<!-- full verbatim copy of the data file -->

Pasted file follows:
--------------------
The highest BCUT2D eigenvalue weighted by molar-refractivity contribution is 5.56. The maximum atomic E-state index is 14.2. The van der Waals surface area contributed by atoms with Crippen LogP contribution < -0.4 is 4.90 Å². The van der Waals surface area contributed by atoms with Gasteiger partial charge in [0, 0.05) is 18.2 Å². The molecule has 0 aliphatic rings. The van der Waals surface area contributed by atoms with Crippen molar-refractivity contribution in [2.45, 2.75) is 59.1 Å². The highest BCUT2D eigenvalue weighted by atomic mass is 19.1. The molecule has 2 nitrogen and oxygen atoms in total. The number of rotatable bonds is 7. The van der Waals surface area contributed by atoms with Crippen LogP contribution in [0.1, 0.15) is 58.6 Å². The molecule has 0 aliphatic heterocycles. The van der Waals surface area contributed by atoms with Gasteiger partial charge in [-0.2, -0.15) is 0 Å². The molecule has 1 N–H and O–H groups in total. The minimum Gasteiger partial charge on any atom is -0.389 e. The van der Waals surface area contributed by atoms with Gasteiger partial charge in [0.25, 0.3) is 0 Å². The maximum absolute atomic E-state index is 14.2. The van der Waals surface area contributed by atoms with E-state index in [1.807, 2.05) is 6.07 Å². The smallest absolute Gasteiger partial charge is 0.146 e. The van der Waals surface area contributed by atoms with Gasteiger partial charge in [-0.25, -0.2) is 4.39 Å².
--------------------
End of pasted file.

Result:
The highest BCUT2D eigenvalue weighted by molar-refractivity contribution is 5.56. The maximum atomic E-state index is 14.2. The van der Waals surface area contributed by atoms with Crippen LogP contribution < -0.4 is 4.90 Å². The van der Waals surface area contributed by atoms with Gasteiger partial charge in [0, 0.05) is 18.2 Å². The molecule has 0 aliphatic rings. The van der Waals surface area contributed by atoms with Crippen molar-refractivity contribution in [2.45, 2.75) is 59.1 Å². The highest BCUT2D eigenvalue weighted by atomic mass is 19.1. The molecule has 2 nitrogen and oxygen atoms in total. The number of rotatable bonds is 7. The van der Waals surface area contributed by atoms with Crippen LogP contribution in [0.1, 0.15) is 58.6 Å². The molecule has 0 aliphatic heterocycles. The van der Waals surface area contributed by atoms with Gasteiger partial charge in [-0.2, -0.15) is 0 Å². The molecule has 1 N–H and O–H groups in total. The minimum Gasteiger partial charge on any atom is -0.389 e. The van der Waals surface area contributed by atoms with Gasteiger partial charge in [0.25, 0.3) is 0 Å². The maximum absolute atomic E-state index is 14.2. The van der Waals surface area contributed by atoms with E-state index in [1.807, 2.05) is 6.07 Å². The smallest absolute Gasteiger partial charge is 0.146 e. The van der Waals surface area contributed by atoms with Gasteiger partial charge in [-0.25, -0.2) is 4.39 Å².